Ray Liotta, Ariel Vromen, The Iceman

via imdb

It can not come as a surprise to anyone how good Michael Shannon is at portraying The Ice Man’s dual nature. (More than Skyfall, more than American Beauty, Sam Mendes should be remembered for bringing an unknown theater actor to our attention and directing him to an Oscar nomination in Revolutionary Road.) The ultimate Jekyll and Hyde, equal parts callous and merciless sociopath exuding cold-blooded menace then flipping a switch to devoted husband and father, the entire movie turns on Shannon’s mesmerizing performance. Every move, every twitch is fine-tuned so that even in the quietest moments, a barely concealed rage is simmering just below the surface. It boils over at unexpected times and doesn’t when we think it will, thus keeping the audience off balance.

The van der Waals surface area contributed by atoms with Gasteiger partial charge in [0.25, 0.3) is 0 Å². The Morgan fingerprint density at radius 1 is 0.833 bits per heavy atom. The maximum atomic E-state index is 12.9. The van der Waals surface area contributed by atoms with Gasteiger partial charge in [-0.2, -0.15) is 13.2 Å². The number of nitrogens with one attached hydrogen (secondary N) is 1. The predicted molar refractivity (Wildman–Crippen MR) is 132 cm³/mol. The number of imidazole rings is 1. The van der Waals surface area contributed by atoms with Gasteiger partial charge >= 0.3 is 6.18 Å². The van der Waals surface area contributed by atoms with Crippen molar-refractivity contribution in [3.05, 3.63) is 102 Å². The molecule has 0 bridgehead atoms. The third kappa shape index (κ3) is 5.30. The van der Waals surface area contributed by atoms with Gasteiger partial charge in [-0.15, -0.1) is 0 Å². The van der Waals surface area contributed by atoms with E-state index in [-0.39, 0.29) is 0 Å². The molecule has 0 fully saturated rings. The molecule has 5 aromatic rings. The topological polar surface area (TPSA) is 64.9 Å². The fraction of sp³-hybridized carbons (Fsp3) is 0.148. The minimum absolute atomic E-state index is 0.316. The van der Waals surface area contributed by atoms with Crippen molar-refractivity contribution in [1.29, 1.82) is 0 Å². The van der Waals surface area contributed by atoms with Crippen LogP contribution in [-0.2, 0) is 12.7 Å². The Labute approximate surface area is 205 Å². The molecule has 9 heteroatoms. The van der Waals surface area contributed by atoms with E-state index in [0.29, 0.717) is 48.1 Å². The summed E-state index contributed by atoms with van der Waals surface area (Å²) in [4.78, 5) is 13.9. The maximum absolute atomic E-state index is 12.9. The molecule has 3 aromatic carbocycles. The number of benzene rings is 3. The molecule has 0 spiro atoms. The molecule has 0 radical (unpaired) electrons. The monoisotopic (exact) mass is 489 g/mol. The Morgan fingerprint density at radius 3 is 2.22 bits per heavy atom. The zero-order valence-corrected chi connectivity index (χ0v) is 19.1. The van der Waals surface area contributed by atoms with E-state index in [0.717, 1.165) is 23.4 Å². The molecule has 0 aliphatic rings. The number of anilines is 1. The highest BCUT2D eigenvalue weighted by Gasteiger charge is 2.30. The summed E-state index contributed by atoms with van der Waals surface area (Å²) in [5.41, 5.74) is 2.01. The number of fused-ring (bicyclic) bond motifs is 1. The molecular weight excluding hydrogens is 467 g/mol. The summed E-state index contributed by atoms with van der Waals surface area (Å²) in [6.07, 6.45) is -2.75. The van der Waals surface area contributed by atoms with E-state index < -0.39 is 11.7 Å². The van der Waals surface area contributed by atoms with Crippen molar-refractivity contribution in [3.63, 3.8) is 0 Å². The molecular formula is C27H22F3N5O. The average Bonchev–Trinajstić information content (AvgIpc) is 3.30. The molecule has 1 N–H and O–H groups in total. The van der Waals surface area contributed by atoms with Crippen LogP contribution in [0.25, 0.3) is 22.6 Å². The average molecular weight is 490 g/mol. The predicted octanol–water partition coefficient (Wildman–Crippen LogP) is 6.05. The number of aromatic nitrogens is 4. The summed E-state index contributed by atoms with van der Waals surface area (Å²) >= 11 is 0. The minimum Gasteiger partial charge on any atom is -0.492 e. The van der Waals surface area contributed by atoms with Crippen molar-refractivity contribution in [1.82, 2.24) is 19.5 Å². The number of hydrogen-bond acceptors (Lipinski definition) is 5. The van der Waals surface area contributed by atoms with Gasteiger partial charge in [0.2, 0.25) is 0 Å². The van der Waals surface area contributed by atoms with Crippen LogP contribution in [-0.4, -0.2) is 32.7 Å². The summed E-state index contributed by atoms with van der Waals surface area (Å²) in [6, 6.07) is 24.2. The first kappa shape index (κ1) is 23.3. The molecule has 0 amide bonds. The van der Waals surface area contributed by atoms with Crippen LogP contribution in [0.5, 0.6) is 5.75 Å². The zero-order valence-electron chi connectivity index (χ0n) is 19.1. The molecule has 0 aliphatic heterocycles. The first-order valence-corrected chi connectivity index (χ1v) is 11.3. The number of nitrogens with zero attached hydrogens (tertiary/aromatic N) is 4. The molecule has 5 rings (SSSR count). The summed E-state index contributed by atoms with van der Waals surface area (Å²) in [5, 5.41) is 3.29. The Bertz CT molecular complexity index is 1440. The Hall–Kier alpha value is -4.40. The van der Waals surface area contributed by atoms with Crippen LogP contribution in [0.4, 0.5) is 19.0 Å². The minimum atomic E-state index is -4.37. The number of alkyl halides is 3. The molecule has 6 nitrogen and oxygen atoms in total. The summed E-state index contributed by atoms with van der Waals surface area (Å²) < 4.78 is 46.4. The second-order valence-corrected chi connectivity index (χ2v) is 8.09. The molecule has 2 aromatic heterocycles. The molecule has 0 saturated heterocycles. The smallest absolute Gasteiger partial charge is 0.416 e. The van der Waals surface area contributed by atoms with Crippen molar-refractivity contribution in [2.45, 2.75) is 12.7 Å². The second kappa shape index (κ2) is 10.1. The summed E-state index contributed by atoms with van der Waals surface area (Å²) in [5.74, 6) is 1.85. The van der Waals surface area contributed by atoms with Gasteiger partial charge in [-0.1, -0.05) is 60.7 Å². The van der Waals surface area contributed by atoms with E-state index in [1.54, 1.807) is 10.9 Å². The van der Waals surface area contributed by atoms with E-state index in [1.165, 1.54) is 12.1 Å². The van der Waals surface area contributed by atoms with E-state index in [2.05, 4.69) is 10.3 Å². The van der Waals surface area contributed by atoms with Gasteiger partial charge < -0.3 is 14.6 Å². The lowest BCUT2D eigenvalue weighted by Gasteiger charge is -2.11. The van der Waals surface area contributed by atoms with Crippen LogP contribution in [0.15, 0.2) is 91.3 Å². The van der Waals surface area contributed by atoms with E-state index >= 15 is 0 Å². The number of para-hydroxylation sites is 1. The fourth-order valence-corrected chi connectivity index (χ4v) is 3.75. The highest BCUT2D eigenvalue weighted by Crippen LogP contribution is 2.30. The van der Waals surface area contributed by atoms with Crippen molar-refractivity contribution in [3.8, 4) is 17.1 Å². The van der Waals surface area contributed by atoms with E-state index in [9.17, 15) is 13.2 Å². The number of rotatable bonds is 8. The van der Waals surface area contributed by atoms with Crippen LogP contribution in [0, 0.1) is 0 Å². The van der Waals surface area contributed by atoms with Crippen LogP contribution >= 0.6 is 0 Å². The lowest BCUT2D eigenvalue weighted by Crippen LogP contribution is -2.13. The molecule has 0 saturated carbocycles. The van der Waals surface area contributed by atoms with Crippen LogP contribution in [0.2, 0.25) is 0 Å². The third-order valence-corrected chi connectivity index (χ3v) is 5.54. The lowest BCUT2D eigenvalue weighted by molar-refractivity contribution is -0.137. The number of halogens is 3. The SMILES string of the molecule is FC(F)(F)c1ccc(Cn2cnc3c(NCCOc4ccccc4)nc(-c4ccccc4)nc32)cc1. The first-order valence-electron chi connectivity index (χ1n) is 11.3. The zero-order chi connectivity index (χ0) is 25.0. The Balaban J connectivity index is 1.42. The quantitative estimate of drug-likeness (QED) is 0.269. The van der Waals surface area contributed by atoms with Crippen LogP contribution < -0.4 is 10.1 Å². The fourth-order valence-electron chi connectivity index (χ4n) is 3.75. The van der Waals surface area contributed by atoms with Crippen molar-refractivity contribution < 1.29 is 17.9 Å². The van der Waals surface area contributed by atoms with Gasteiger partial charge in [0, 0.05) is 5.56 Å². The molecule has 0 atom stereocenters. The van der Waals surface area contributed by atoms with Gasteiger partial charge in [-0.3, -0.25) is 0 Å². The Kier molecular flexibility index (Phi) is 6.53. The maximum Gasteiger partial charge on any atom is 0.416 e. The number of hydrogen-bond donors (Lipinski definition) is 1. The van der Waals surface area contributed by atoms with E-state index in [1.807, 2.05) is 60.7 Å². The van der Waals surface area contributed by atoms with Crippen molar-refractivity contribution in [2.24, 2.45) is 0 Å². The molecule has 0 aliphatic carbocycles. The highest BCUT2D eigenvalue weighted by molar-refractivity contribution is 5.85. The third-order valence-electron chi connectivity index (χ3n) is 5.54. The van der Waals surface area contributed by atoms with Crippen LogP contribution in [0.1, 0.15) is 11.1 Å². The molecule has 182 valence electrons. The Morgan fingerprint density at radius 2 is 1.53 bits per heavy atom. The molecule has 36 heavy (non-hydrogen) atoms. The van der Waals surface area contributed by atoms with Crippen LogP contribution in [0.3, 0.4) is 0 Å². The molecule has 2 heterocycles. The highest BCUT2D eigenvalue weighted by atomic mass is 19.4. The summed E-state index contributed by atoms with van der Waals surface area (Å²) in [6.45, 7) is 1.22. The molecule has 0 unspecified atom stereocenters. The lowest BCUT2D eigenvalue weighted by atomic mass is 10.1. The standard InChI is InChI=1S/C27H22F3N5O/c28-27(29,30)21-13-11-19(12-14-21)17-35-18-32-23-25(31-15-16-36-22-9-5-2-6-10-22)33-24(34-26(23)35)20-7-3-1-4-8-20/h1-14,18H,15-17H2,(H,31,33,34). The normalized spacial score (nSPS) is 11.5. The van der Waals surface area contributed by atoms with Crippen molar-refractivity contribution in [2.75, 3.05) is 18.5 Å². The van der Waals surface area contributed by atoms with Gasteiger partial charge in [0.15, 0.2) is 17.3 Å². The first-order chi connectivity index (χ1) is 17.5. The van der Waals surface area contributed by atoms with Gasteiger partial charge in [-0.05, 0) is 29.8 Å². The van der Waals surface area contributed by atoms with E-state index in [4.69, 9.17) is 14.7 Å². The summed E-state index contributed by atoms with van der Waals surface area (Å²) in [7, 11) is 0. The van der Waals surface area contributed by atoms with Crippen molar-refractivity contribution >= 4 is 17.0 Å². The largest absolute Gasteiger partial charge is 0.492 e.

Ariel Vromen, Michael Shannon The Iceman

via imdb

So, the brilliance of Michael Shannon aside, what is an even bigger treat is the strength of the rest of the cast. Winona Ryder, who really needs to work more, is perfection as Kuklinski’s sweetly naïve and increasingly disillusioned wife. Ryder, with her big, trusting brown eyes can pull off guileless. I don’t think I’d have bought it from Gyllenhaal. If you only know Chris Evans from silly rom-coms like What’s Your Number? or comic-book movies like The Fantastic Four and Captain America (okay I like that one too), you will not recognize him beneath the dark glasses, long stringy hair, heavy sideburns and walrus mustache, but also because he’s just that good as a fellow assassin and Richie’s erstwhile business partner, driving around in that ice cream truck. Robert Davi as a high-ranking Gambino goon and David Schwimmer as DeMeo’s friend and #2 henchman were also effective. Danny  Abeckaser, an actor I’d never heard of before, I thought was particularly compelling as Richie’s one loyal friend. (At least he was loyal to the one side of the man that he knew.)